Effective immune responses to foreign antigens require cells to “traffic” through tissues. Chemokines (chemotactic cytokines) are critical mediators that provide the trafficking signals to immune cells. These are low-molecular-weight proteins, of which more than 50 have been identified to date; they have been classified into subgroups based on their amino acid sequence. Although there is some overlap in the function of these cytokine species, they can also be classified functionally into those that promote neutrophil recruitment (eg, IL-8); T helper-1 (Th1) lymphocyte recruitment and activation (macrophage inflammatory protein-1β [MIP-1β]); monocyte-macrophage recruitment (monocyte chemotactic protein-1 [MCP-1]); and eosinophil recruitment (eotaxin).
Many chemokines have been identified as playing important roles in corneal inflammation. A brief tabulation of some important soluble mediators involved in immune and inflammatory responses of the cornea and ocular surface appears in Table 6-1.
Immunoregulation of the Ocular Surface
Immunoregulation of the ocular surface occurs through tolerance and regulation of the innate and adaptive arms of the ocular immune response. The normal, uninflamed conjunctiva contains polymorphonuclear leukocytes (neutrophils); lymphocytes (including regulatory T cells [Treg cells], which dampen the immune response); macrophages; plasma cells; and mast cells. In addition, the conjunctival stroma has an endowment of dendritic antigen-presenting cells (APCs). The epithelium contains a special subpopulation of dendritic APCs known as Langerhans cells, which are capable of both antigen uptake and priming (sensitizing) of naive (antigen-inexperienced) T lymphocytes. Hence, these dendritic cells serve as the sentinel cells of the immune system of the ocular surface. In addition to containing immune cells, the conjunctiva has a plentiful supply of blood vessels and lymphatic vessels, which facilitate the trafficking of immune cells and antigens to the draining lymph nodes, where the adaptive immune response is generated. This occurs through the recruitment of Treg cells, which return to the ocular surface to modulate and suppress the local immune response (Fig 6-1).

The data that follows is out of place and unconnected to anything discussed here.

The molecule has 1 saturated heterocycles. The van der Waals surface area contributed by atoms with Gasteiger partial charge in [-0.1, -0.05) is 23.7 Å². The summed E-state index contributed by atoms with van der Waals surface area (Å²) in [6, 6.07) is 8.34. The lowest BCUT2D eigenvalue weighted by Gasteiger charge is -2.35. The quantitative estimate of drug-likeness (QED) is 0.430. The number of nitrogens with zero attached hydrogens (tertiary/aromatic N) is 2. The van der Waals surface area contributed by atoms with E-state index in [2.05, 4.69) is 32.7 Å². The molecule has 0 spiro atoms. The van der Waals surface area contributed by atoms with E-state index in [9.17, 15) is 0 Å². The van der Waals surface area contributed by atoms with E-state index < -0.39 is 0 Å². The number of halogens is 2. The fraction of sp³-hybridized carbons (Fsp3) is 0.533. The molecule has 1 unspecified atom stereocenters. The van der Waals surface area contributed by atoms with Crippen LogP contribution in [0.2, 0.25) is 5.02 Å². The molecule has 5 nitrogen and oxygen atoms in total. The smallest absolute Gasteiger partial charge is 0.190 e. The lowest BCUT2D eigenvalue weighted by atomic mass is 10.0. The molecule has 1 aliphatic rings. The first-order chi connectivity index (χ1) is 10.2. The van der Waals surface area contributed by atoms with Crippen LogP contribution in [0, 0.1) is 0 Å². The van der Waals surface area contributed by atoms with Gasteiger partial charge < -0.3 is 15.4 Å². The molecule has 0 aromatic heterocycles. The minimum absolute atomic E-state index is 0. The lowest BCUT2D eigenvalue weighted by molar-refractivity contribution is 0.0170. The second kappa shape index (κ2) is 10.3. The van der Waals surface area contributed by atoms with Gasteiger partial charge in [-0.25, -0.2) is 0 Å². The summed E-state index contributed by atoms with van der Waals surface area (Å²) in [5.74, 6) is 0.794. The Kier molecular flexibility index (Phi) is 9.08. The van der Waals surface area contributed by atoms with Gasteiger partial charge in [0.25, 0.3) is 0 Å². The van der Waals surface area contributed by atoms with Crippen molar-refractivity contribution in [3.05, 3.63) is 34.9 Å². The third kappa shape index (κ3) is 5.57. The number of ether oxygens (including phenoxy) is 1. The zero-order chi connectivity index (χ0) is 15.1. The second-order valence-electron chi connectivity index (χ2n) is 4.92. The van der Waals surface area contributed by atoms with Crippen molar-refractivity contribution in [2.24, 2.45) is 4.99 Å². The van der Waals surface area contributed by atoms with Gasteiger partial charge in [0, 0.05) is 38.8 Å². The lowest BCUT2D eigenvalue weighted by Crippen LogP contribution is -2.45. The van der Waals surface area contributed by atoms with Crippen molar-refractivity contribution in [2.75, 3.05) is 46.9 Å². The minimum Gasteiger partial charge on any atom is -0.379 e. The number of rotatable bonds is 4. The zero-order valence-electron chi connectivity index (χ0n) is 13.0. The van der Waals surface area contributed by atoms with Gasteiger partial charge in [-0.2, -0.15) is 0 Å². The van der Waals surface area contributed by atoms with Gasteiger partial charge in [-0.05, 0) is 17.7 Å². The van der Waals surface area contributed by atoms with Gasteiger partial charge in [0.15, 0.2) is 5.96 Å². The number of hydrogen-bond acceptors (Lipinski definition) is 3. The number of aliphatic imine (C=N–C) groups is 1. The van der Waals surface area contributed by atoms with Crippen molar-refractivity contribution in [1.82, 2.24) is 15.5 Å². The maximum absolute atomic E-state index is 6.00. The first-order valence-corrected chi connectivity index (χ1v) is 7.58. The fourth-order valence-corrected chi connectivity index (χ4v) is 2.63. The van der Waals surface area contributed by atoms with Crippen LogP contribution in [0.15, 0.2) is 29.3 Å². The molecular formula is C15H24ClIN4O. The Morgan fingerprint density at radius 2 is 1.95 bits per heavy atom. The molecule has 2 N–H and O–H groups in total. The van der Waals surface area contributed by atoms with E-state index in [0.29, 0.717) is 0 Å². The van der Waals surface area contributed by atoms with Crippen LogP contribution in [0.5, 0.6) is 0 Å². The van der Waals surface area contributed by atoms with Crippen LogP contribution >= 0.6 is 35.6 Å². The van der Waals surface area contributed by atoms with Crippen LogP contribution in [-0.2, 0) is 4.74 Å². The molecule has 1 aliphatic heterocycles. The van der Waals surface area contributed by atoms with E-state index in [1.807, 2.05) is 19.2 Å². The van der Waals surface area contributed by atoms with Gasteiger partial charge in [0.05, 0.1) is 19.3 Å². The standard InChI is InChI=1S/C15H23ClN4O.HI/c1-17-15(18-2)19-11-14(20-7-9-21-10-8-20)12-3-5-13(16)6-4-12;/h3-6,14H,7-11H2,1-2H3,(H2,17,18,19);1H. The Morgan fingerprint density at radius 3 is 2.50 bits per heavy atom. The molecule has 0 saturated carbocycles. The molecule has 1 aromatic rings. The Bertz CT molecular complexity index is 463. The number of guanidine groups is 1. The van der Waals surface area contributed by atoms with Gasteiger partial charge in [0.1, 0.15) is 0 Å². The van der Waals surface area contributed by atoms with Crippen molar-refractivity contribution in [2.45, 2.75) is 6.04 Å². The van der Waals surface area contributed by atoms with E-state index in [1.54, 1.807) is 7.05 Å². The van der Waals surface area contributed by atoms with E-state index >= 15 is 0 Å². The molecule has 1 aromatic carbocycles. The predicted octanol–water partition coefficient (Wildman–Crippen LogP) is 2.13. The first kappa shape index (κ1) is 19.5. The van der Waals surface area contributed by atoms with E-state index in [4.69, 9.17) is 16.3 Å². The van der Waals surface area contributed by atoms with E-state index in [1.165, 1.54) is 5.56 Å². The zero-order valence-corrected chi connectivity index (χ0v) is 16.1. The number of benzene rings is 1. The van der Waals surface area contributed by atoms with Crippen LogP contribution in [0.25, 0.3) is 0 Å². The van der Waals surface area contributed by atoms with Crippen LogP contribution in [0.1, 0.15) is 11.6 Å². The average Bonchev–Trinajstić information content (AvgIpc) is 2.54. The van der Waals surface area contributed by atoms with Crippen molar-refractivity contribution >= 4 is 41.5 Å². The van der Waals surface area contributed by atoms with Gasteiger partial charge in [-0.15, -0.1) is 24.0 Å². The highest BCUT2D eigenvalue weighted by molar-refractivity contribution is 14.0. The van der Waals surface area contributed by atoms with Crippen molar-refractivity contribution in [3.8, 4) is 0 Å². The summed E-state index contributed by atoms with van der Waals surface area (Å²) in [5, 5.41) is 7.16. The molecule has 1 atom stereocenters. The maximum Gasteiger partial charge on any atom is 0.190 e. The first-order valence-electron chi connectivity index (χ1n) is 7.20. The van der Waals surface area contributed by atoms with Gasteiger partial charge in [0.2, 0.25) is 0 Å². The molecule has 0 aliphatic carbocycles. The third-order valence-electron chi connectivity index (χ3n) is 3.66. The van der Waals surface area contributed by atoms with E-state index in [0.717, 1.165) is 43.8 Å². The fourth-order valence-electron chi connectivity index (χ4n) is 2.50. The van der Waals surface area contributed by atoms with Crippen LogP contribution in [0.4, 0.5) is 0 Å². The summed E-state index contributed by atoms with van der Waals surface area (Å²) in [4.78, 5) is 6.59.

The normal, uninflamed cornea, like the conjunctiva, is endowed with dendritic cells. Like those in the conjunctiva, the dendritic cells in the corneal epithelium are called Langerhans cells. They are located primarily in the corneal periphery and limbus. These APCs are in an activated, mature state (expressing class II major histocompatibility complex [MHC] antigens and costimulatory molecules) and hence are capable of efficiently stimulating T cells. In addition to these dendritic cells (Fig 6-2), small numbers of lymphocytes are present in the peripheral epithelium and anterior stroma of the cornea. A highly regulated process, mediated by vascular endothelial adhesion molecules and cytokines, controls the recruitment of the various leukocyte subsets from the intravascular compartment into the limbal matrix. Immune responses are also mediated by Treg cells in the regional lymph nodes and perhaps at the local level as well.